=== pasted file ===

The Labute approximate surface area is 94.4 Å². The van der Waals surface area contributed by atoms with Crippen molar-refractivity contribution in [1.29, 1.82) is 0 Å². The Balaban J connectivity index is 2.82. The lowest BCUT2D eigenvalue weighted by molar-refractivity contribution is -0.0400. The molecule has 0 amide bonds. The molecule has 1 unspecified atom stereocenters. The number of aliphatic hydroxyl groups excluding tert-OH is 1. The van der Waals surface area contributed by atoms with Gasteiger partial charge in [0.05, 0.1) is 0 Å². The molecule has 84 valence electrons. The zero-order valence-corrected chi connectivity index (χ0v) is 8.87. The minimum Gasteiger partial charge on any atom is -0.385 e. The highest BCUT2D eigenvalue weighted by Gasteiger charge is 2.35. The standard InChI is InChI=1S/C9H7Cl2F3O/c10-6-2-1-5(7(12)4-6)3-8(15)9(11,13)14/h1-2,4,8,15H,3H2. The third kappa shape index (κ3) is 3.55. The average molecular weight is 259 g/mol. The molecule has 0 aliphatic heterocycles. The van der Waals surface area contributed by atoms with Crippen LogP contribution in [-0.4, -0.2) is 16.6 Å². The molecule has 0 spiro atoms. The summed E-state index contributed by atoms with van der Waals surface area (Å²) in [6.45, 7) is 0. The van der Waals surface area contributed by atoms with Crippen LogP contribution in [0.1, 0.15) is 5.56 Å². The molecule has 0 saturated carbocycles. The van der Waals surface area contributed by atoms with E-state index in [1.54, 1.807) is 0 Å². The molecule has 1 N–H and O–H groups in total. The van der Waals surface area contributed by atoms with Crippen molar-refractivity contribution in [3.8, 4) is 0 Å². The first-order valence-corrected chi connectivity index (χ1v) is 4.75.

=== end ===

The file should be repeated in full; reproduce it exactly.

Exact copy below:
The Labute approximate surface area is 94.4 Å². The van der Waals surface area contributed by atoms with Crippen molar-refractivity contribution in [1.29, 1.82) is 0 Å². The Balaban J connectivity index is 2.82. The lowest BCUT2D eigenvalue weighted by molar-refractivity contribution is -0.0400. The molecule has 0 amide bonds. The molecule has 1 unspecified atom stereocenters. The number of aliphatic hydroxyl groups excluding tert-OH is 1. The van der Waals surface area contributed by atoms with Gasteiger partial charge in [0.05, 0.1) is 0 Å². The molecule has 84 valence electrons. The zero-order valence-corrected chi connectivity index (χ0v) is 8.87. The minimum Gasteiger partial charge on any atom is -0.385 e. The highest BCUT2D eigenvalue weighted by Gasteiger charge is 2.35. The standard InChI is InChI=1S/C9H7Cl2F3O/c10-6-2-1-5(7(12)4-6)3-8(15)9(11,13)14/h1-2,4,8,15H,3H2. The third kappa shape index (κ3) is 3.55. The average molecular weight is 259 g/mol. The molecule has 0 aliphatic heterocycles. The van der Waals surface area contributed by atoms with Crippen LogP contribution in [-0.4, -0.2) is 16.6 Å². The molecule has 0 spiro atoms. The summed E-state index contributed by atoms with van der Waals surface area (Å²) in [6.45, 7) is 0. The van der Waals surface area contributed by atoms with Crippen LogP contribution in [0.1, 0.15) is 5.56 Å². The molecule has 0 saturated carbocycles. The van der Waals surface area contributed by atoms with E-state index in [1.54, 1.807) is 0 Å². The molecule has 1 N–H and O–H groups in total. The van der Waals surface area contributed by atoms with Crippen molar-refractivity contribution in [3.8, 4) is 0 Å². The first-order valence-corrected chi connectivity index (χ1v) is 4.75.